The U.N. envoy to the troubled Sahel region on Tuesday ruled out an international military option in Mali before next summer, saying everything should be done to avoid war.
European leaders are growing increasingly anxious that Mali could turn into a platform for militant attacks, including in Europe.
African leaders put the finishing touches to an international intervention plan to retake Mali's north from a patchwork of armed groups, some of them linked to al Qaeda.
France, Spain, Italy and Belgium have indicated willingness to take part in the mission, an EU official said.
But Romano Prodi, recently appointed envoy, played down the idea of imminent action during a trip to Rabat, a Moroccan foreign ministry official said.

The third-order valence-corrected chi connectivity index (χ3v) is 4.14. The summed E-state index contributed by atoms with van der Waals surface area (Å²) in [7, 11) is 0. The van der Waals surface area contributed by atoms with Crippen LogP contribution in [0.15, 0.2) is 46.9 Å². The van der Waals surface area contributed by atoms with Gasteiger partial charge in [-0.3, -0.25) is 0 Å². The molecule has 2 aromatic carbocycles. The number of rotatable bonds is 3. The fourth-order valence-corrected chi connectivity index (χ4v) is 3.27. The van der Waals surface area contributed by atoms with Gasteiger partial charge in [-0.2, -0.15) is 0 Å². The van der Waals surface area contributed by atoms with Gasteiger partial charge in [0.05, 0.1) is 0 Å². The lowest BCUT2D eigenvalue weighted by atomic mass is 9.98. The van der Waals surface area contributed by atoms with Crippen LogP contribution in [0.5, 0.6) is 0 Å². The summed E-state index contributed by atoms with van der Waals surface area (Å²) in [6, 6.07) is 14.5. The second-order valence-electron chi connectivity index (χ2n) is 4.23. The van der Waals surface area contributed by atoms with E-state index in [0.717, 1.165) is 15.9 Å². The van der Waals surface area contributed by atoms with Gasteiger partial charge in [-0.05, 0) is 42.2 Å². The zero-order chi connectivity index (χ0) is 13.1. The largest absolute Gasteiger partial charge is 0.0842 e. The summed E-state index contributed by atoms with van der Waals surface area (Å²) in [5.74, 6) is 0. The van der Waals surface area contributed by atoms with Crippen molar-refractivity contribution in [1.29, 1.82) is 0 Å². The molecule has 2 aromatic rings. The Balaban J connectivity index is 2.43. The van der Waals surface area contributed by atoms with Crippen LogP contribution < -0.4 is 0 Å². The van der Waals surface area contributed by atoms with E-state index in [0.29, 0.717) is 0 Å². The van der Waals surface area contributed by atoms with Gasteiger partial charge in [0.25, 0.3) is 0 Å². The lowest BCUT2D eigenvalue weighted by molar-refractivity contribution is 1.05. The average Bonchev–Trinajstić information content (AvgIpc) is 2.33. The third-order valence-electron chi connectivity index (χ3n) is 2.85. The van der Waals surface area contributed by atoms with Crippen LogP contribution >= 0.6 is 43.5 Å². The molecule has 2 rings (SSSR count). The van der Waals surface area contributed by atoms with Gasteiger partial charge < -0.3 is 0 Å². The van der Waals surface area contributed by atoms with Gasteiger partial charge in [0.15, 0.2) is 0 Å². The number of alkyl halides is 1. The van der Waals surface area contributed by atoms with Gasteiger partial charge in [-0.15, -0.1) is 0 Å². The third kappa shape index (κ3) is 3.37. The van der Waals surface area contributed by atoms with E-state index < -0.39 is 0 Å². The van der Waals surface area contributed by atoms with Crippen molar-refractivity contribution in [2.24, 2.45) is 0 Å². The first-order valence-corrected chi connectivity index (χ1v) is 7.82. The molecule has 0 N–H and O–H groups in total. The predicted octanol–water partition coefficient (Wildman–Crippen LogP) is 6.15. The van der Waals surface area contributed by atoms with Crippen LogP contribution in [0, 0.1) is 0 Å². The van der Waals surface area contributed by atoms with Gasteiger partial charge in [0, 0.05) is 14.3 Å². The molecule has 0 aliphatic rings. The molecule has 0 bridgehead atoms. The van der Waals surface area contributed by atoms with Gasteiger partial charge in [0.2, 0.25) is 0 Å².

"He said that military action in north Mali will not be possible before September or October next year," said the official, who asked not to be named.
"In his view, military action needs preparation, everything must be done for peace and to avoid war."
West African leaders will this month seek a U.N. mandate to dispatch a mainly West African force of some 4,000 to Mali tasked with rebuilding its army and then backing operations to win back the occupied desert zones.
Islamist gunmen fought Tuareg separatist rebels on Monday in a battle for control of the town of Menaka in Mali's northern desert, close to the border with Niger.
The independence-seeking MNLA group declared an independent Tuareg homeland in April after routing government troops in the wake of a March coup, but it has since lost control of the zone to Islamists and criminal networks.
(Reporting by Zakia Abdennebi; Writing by Andrew Hammond; Editing by Jon Hemming)